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Shanti Devi Pandey
In the echo of laughter, liveliness, lyrical linguistics, limitless learning, leadership and love, we lament the loss of our mother, sister, aunt, friend, matchmaker, grandmother, and great-grandmother Shanti Devi Pandey (mother of Dr. Madhuri Singh). In the early hours of December 7th, 2012 Grandma Shanti took her last breath and peaceful, willing and ready departed this realm and entered the next. With her husband Ramdutt, son Ajay, son-in-law Dr. Gaya Singh, parents, siblings and friends waiting, Shanti entered the afterlife as popular and as welcomed as she was on Earth. In her smile, her speech, her simplicity, her stubbornness, her reason, her warmth, her dedication, her wisdom, her example, her passion, her silence and in her eyes, there was an omniscience that only develops in the presence of time, and the root of which can only be found within her story. From humble beginnings, Shanti was born September 10th, 1921 in Amhara, Bihar, India where among 13 brothers and sisters her caring, giving, and self sacrificing attributes developed. Now one could say she married her sweetheart, Ramdutt (which she did), and raised 4 beautiful children (which she also did), but it does not suffice for how much more she meant to not just her children and grandchildren, but to all of those she touched and to the community of Saskatoon. First and foremost, she was a mother- not once, not twice but 3 times over, in her motherland and in her new motherland, Canada. In the fall of 1977, Shanti stepped foot onto Canadian soil as an immigrant, coming to care for her grandchildren while their mother returned to England to fulfill her residency requirements. In a land so different than what she had known, she adapted to the culture, the language, and even the weather, and grew to love this nation. After the death of her husband in 1991, Shanti returned to Canada her home and came into a role she knew only too well; motherhood. Her Canadian great-grandchildren became the apple of her eye, and a great source of pride. Equally so, to them Grandma Shanti was a majestic woman. The old lady in her sari, who could get her fingers so close to the stove and never burn them, the same lady who could curry anything, and yet make a pizza and spaghetti. We remember her grey hair, always tucked neatly into a bun, only coming out at night; the young ones would giggle, "Grandma's hair is so long!" Then there was her smile reaching ear to ear, with the apples of her cheeks searching for the sky. Her positivity radiated from within, and infused any soul in the room. When she received compliments, she would brush them off with a singular statement: "I'm just an old woman from India"- though she couldn't have fooled you to believe it, her command of the English language could rival a graduate of the subject, and as a wordsmith in birthday cards a many, Hallmark would be lucky to have her. She spoke an eloquent English, she followed current events, and she knew more about Canada than anyone I know. From no running water and electricity in India, to Montgomery Place Saskatoon, a fridge full of food, and biracial grandchildren; she was a living example of perseverance and sacrifice. My grandmother was not "just an immigrant", she was a Canadian citizen; she was the neighborhood babysitter to Indian, Ukrainian, English, German children- she brought an element of her homeland, and in them, paid it forward. She raised 4 children to value honesty and a true belief in what they do- she ended up with an Air Marshall of the Indian Air Force, a Brigadier General and UN Diplomat, a radiologist and Saskatoon's very own Dr. Madhuri Singh, all of them living their lives in service, just as their mother taught them. To fondly remember her, she leaves her sons Bijoy and children, Priya, Bhavna; Uday and his daughters, Soni and Suji; Abhay and his sons Ashish and Ananth; her only daughter Dr. Madhuri Singh and children Ranjana (Bob), Rajiva (Gwen), and Sanjeev (Theresa). Among many nieces and nephews, she also leaves her great-grandchildren, Dominique, Lauren, Christian, Naresh, Kiran, Madeline, Anjali and Nisha. Grandma Shanti was everyone's Grandma and as such she lived a full and purposeful life. Crossing cultural barriers, making samosas and smelling of Oscar de la Renta, she truly was one of a kind. We say goodbye to our Grandma Shanti, who finally fulfills her namesake and rests in peace. A celebration of her life will be held on Saturday December 15, 2012 at 10:00 am at Saskatoon Funeral Home (338 4 Avenue North). In lieu of flowers, please send donations to the Children's Hospital Foundation of Saskatchewan. Arrangements in care of Saskatoon Funeral Home (244-5577).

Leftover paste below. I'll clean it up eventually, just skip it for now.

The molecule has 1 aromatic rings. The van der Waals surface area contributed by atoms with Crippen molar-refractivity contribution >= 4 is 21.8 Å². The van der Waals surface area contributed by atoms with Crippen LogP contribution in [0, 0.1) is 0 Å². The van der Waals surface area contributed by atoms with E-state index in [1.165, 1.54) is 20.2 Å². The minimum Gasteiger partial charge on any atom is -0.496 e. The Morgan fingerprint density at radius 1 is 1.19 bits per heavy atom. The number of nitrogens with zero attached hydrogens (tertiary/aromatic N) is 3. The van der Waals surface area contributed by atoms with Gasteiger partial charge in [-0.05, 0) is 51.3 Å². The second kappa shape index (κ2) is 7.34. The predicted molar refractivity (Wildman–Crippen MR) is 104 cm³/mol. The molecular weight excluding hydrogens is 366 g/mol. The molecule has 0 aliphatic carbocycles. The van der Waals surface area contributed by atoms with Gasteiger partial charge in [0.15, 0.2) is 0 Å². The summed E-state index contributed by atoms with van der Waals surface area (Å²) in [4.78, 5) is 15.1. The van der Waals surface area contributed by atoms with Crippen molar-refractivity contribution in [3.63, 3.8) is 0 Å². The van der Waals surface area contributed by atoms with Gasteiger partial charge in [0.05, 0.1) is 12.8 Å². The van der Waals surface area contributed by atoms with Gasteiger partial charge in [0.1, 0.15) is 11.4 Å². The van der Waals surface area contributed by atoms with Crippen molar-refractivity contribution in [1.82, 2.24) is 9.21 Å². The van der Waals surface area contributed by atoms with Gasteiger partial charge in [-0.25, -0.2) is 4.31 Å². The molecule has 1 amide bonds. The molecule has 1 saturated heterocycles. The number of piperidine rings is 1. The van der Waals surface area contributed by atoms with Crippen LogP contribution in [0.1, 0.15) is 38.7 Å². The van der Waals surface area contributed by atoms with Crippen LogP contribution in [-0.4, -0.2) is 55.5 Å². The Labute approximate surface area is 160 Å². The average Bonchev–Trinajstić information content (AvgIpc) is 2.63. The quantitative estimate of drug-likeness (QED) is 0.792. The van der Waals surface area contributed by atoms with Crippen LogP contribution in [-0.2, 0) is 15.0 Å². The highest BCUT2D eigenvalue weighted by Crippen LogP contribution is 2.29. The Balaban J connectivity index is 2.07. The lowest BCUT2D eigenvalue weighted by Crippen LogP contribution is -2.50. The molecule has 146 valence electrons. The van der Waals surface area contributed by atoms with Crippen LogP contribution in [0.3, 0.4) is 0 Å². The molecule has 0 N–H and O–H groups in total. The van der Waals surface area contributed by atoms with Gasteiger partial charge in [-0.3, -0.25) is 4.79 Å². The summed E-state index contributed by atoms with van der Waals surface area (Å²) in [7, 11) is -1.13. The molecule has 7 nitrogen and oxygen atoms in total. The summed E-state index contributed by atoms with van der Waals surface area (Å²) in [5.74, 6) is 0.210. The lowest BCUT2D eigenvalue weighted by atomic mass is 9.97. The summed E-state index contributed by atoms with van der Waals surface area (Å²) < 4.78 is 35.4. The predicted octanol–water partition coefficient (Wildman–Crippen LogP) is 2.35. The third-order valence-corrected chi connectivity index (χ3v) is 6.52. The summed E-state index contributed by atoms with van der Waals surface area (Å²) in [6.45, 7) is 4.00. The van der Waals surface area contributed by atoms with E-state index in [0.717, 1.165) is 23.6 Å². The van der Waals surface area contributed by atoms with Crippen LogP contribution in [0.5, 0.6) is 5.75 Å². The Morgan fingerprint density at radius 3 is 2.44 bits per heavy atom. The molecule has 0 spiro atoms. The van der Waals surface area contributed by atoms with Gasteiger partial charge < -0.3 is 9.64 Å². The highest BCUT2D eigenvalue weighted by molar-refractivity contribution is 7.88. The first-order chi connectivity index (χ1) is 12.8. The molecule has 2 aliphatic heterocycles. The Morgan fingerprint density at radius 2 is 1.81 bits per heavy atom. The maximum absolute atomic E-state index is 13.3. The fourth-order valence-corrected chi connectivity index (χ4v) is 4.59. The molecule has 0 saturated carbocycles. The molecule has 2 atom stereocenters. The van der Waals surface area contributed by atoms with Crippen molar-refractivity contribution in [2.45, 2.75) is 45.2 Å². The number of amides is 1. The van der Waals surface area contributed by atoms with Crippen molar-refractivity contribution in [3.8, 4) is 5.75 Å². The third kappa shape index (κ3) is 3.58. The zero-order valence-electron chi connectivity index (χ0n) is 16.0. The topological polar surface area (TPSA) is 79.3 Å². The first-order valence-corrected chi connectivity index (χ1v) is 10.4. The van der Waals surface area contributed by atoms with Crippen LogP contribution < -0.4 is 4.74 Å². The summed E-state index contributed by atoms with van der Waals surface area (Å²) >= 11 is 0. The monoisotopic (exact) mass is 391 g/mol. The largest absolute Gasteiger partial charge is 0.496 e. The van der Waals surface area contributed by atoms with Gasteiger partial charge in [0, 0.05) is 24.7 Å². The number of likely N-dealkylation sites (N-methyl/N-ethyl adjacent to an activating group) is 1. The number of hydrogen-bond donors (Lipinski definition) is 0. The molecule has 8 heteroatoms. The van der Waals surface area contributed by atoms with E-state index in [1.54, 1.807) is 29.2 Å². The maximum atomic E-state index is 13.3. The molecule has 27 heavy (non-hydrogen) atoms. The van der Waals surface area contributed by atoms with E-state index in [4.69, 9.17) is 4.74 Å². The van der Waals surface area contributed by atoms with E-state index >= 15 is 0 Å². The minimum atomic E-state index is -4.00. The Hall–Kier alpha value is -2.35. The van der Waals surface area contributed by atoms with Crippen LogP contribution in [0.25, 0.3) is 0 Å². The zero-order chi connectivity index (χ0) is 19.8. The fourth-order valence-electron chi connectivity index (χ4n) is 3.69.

Published in The Saskatoon StarPhoenix on Dec. 12, 2012
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